Cryptocurrency

Don’t Feed the Trolls, It Could Cost You Your Bitcoin

December 13, 2018
James Hall

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Don’t Feed the Trolls, It Could Cost You Your Bitcoin

Scammers are constantly attempting to stay ahead of the curve in order to steal from you. Their latest criminal scam might surprise you, especially if you fall victim to it. Impersonating someone close to a target, criminals will post lies online and extort the targeted individual for bitcoin in order to make it stop. While numerous law enforcement entities are aware of the latest scam, most everyday individuals are not. Here’s what they are doing and the best way to limit yourself from becoming a target.

This is a relatively new phenomenon in the criminal scamming world. This scheme centers around spreading comments on social media with false material crafted to seem legitimate. The accounts will impersonate someone close to a target in order to increase the impact it has on the victims. The criminals will then demand cryptocurrency in order to make the posts stop. Many will pay the ransom but, unfortunately, this may only entice the criminals more. It is best to reach out to proper authorities and the social media platform support team.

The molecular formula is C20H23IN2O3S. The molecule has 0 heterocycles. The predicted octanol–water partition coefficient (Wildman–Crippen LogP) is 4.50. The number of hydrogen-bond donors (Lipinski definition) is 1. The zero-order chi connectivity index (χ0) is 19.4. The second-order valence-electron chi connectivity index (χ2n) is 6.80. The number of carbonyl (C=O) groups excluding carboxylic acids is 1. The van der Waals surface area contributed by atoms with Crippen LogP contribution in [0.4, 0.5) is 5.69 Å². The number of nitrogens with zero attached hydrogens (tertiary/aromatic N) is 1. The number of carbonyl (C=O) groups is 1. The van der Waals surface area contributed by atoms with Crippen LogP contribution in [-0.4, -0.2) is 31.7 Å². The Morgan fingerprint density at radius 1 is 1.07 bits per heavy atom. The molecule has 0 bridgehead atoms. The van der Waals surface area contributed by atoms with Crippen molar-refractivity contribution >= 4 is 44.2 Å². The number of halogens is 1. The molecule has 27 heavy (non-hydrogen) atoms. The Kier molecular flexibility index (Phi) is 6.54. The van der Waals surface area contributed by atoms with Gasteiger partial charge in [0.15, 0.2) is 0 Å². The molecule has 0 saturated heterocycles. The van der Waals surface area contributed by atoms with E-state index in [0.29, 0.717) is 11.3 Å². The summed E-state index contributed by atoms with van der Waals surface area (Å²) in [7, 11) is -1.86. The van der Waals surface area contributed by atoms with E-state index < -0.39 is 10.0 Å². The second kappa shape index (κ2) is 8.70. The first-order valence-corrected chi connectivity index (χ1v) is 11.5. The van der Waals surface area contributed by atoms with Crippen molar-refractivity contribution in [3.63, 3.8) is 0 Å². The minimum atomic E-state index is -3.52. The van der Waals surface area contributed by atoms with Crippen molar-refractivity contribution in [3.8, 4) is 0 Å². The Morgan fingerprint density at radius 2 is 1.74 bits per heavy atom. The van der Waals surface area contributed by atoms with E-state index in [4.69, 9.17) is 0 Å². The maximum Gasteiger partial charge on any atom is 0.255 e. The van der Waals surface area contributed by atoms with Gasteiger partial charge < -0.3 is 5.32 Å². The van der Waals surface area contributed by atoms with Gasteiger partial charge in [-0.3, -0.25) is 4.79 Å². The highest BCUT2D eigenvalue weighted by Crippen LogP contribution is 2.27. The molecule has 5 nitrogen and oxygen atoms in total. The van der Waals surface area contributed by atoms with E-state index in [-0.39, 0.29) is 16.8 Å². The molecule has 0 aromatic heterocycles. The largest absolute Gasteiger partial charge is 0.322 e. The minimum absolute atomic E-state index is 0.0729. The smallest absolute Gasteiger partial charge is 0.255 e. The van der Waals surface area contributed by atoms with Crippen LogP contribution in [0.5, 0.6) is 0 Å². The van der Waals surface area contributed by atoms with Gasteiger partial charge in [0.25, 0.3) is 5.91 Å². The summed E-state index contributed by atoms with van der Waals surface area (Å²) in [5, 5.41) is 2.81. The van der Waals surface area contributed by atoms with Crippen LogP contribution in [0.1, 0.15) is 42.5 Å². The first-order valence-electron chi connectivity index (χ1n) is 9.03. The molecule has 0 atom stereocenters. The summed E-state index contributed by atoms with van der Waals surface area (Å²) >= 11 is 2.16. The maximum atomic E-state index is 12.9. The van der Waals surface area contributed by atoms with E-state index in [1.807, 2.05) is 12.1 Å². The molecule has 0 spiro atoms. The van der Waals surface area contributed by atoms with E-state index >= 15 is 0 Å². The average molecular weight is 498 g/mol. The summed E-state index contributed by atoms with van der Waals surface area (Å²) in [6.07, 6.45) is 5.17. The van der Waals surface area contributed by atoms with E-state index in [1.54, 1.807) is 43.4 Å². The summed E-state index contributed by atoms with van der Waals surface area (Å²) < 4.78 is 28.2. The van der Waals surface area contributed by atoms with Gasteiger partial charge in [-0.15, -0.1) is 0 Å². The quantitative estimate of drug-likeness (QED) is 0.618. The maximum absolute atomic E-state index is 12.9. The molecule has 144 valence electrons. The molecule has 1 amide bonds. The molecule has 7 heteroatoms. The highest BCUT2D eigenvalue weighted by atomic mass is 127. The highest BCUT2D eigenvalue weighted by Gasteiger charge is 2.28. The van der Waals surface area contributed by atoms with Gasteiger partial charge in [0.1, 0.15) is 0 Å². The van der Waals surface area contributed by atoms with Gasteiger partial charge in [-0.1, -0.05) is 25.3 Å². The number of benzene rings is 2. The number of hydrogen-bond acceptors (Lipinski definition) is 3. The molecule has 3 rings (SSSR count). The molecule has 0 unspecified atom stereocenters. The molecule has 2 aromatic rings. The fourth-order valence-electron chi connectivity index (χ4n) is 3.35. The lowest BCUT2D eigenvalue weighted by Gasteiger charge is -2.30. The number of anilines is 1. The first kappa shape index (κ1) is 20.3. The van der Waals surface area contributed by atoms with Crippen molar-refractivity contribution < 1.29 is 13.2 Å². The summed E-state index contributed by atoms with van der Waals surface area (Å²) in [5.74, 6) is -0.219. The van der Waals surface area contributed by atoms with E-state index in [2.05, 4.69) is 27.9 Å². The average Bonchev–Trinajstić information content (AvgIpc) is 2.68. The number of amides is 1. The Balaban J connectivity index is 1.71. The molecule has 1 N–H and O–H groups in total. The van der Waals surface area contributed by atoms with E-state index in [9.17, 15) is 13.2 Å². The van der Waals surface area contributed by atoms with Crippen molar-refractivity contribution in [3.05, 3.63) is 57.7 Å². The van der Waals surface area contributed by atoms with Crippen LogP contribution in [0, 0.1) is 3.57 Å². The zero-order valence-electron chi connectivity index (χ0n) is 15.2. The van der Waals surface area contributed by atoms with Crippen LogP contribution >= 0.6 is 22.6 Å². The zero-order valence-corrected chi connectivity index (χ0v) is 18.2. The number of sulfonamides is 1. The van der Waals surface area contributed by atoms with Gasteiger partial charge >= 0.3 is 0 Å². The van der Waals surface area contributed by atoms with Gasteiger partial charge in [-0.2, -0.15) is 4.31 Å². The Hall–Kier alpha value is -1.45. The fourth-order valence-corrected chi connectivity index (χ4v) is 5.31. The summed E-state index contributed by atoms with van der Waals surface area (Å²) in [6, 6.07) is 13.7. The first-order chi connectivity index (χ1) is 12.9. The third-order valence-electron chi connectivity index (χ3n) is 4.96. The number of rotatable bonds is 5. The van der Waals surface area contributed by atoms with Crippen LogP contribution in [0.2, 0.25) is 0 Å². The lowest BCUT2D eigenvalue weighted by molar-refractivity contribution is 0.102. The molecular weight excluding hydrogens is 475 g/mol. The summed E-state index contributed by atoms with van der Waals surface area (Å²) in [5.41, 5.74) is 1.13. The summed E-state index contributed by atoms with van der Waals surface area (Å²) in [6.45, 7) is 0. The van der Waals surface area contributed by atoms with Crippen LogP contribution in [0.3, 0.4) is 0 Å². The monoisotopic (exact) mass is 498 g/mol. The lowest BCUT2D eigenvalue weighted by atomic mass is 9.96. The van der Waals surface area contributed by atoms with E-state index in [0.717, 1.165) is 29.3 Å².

This tactic is especially egregious as it uses criminal impersonation of individuals close to a target in order to extort them for bitcoin. The dual victimization tactic they employ has caught the attention of several law enforcement entities. Currently, local and federal law enforcement entities are working in cooperation to bring these criminals to justice. Sources say authorities are active in pursuing a number of these complaints.

So how can you protect yourself before the law catches up to these criminals?

Speaking with CNBC, Google’s email security lead Mark Risher goes into detail about protecting yourself in this digital age.

“It could just be a case of mistaken identity or guilt by association. They could be using someone who seems to be low value to pivot toward somebody considered a higher value target, like somebody political in nature,” he told CNBC. “Or maybe they saw that you were discussing Bitcoin on a public message board.”

Risher goes on to describe how bragging about bitcoin or other cryptocurrency holdings online could be the spark to scammers targeting you. As he describes, the litany of personal information online allows them to attack you in ways that personally pertain to you.

Unfortunately, the information you post online and who you engage with could lead to negative outcomes. If you have bitcoin or other cryptocurrencies, be aware that this new and aggressive scamming tactic is the latest to be deployed. Until authorities bring these criminals to justice, consider limiting the information and interactions you choose to have online.